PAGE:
WIMBLEDON, ENGLAND— “Well, we know each other’s games. We played many matches on different occasions. As you said, only once on grass court, but we played so many times in semifinals and finals of Grand Slams, different surfaces, big matches over the years. They were very exciting.”
Which of Sunday’s Wimbledon finalists, Novak Djokovic or Roger Federer, do you think said these words in his press conference on Friday? It happened to be Djokovic, but they could have been taken virtually verbatim from a dozen interviews with Federer before their meetings in the past. Both men agree: They know each other’s games well, and they’ve put them up against each other on every surface and in every type of tournament. They've faced off 34 times, and almost split those matches evenly. Federer leads their head to head 18-16.
By now Federer and Djokovic also have a good idea of what they’ll be trying to do to each other.
As Federer put it on Friday, “Well, we both like to be close to the baseline. We both like to take charge, especially on quicker courts...I think for me it’s really important to stay aggressive against him. And especially here at Wimbledon it’s more simple how we need to play against each other. It’s not like on a slow court where you can maybe maneuver the other guy around so much.”
Or, as Djokovic put it a few hours earlier, “The key against him in the game, of course, is trying to not allow him to dictate too much, because he likes to be very aggressive, he likes to come to net. I’m going to have to be able to get as many returns back in the court and try to also stay closer to the line, protect the baseline.”
Yet this match is also something of an anomaly. It’s only the second Grand Slam final they’ve played, and the first came seven years ago, at the 2007 U.S. Open. More significantly, the two have played just once on grass, two years ago here at Wimbledon, under the roof. Federer won in four sets over an uninspired Djokovic, who struggled to find his footing. This Sunday is forecast to be bright, with some chance of showers, especially later. It would seem, as I write this on Saturday evening, that the match will at least start with the roof open. While Djokovic has been in three of the last four Wimbledon finals, grass still favors Federer, the seven-time Wimbledon champion. Novak has never felt entirely comfortable bringing his sliding style to the surface—too often he ends up sprawled all over it.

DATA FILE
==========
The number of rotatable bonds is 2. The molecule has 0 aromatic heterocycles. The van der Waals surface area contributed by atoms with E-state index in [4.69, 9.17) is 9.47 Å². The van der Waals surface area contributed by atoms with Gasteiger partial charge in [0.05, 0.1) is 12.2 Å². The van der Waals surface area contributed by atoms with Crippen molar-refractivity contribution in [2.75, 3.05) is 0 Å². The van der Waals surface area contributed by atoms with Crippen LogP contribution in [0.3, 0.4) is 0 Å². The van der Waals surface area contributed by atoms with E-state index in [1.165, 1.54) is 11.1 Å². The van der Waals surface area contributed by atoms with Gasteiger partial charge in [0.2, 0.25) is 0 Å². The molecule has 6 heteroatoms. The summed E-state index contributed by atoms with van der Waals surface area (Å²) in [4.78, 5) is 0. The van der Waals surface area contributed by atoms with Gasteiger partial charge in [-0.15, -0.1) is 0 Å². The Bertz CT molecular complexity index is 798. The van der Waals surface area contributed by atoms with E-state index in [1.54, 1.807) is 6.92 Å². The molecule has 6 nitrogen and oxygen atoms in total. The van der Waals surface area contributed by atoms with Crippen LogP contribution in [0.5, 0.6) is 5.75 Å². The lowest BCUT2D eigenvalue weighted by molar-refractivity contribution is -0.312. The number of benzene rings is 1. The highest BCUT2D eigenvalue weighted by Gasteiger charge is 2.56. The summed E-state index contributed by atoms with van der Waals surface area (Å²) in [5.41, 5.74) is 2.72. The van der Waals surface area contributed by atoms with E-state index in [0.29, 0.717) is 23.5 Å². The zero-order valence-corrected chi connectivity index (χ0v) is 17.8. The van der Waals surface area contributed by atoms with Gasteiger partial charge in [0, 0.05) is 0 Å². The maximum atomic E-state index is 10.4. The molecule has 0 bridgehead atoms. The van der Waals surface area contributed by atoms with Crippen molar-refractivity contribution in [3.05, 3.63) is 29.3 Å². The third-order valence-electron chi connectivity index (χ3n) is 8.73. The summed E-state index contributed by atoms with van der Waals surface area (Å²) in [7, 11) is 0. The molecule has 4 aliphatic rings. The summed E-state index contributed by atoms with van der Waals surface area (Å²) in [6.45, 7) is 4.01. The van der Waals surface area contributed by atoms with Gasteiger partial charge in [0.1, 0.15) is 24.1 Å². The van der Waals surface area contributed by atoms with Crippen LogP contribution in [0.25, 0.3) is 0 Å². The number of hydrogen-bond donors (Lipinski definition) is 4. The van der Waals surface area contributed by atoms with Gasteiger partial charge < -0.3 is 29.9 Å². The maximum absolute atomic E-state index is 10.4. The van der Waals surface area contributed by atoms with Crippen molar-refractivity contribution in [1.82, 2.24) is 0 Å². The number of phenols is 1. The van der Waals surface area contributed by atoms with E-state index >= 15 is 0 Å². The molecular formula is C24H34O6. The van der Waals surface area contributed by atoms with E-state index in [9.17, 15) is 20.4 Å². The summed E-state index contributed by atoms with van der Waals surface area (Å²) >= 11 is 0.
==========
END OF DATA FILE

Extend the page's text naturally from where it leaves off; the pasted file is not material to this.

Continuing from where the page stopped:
Form also favors Federer. He has looked masterly in his six wins. He’s dropped one set, to an on-fire Stan Wawrinka in the quarters. Federer has moved well and incorporated his net attack effectively. He hasn’t been pushed to the limit, but he has beaten two potentially dangerous opponents in Wawrinka and Milos Raonic. Djokovic, on the other hand, hasn’t been at his best. He’s given away leads, grown agitated, and ultimately had to scratch and claw and bluff his way to victory.
Their form has been expressed in their demeanor the last couple of days. Federer has come across, as he always likes to come across, as the relaxed and confident veteran, champion, and father figure, the man who has it all.
“Eight is my favorite number,” a smiling Federer told the BBC on Saturday.
Djokovic, meanwhile, has been open about his struggles playing with leads, controlling his emotions, and winning major finals. Outside of the Australian Open, he has lost five straight.
“I want things to go a proper way from the first point to the last,” Djokovic said Friday, “so sometimes I get carried away with emotions....I was a set and a break up and, again, I made some unforced errors and gave my opponent today a hope that he can win the match. That’s something that I definitely cannot allow myself in the finals against Roger.”
Federer is 2-1 against Djokovic this season, and even in his one loss, at Indian Wells, he started fast and won the first set. I would guess the same will happen here, as he rides the early crowd excitement and his own traditionally easy early service holds. The key may come in the second set. Can Djokovic dig in and make Federer doubt? How much belief and fight will Djokovic have if he gets behind? As he says, he has had trouble accepting his runs of bad form lately, and it cost him in his last Grand Slam final, against Rafael Nadal in Paris. If Djokovic can weather the storm, grab one of the first two sets, and make Federer doubt, he’ll have a good chance.
And that’s the question for Federer: What happens if he begins to doubt? Only in the first two sets against Wawrinka has Federer been under pressure, and that pressure was relieved when Stan got hurt. As Djokovic says, if he can make returns and keep Federer off the net, the dynamic will turn in the Serb’s favor. Federer says everything is different this year, and his confidence is back where it once was. If Djokovic throws a few counter-punches his way, we’ll find out, once and for all, if that’s true.
Both men have a lot riding on the outcome. Djokovic desperately wants to end his run of final-round futility at the majors. Federer desperately wants to win this major, because at 32 it might be his last good chance at one, and he hasn't put it in two years of work to hold up the runner-up plate at Wimbledon. We won't know how each of those factors affects them until the match is over. That's why they'll play, and we'll watch.